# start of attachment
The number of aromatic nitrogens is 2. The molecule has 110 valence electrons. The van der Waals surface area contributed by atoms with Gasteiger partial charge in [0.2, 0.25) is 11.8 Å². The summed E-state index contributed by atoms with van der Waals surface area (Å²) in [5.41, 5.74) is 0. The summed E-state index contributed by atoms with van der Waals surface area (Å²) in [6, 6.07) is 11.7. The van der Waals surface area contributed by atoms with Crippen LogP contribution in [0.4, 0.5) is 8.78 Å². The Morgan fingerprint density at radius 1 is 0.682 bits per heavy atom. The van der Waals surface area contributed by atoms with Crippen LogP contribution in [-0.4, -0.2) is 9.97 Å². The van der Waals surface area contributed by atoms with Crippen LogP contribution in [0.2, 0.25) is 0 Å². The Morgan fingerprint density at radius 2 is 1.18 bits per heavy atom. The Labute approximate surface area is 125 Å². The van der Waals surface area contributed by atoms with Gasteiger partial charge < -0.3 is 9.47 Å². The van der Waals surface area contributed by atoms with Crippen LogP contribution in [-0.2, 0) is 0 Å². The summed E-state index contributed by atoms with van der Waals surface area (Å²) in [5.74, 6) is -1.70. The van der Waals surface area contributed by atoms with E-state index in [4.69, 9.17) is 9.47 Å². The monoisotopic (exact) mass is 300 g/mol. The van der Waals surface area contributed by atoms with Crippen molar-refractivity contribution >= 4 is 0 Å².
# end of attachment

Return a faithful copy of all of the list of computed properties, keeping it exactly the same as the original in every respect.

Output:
The number of aromatic nitrogens is 2. The molecule has 110 valence electrons. The van der Waals surface area contributed by atoms with Gasteiger partial charge in [0.2, 0.25) is 11.8 Å². The summed E-state index contributed by atoms with van der Waals surface area (Å²) in [5.41, 5.74) is 0. The summed E-state index contributed by atoms with van der Waals surface area (Å²) in [6, 6.07) is 11.7. The van der Waals surface area contributed by atoms with Crippen LogP contribution in [0.4, 0.5) is 8.78 Å². The Morgan fingerprint density at radius 1 is 0.682 bits per heavy atom. The van der Waals surface area contributed by atoms with Crippen LogP contribution in [-0.4, -0.2) is 9.97 Å². The van der Waals surface area contributed by atoms with Crippen LogP contribution in [0.2, 0.25) is 0 Å². The Morgan fingerprint density at radius 2 is 1.18 bits per heavy atom. The Labute approximate surface area is 125 Å². The van der Waals surface area contributed by atoms with Gasteiger partial charge < -0.3 is 9.47 Å². The van der Waals surface area contributed by atoms with Crippen LogP contribution in [-0.2, 0) is 0 Å². The summed E-state index contributed by atoms with van der Waals surface area (Å²) in [5.74, 6) is -1.70. The van der Waals surface area contributed by atoms with E-state index in [4.69, 9.17) is 9.47 Å². The monoisotopic (exact) mass is 300 g/mol. The van der Waals surface area contributed by atoms with Crippen molar-refractivity contribution >= 4 is 0 Å².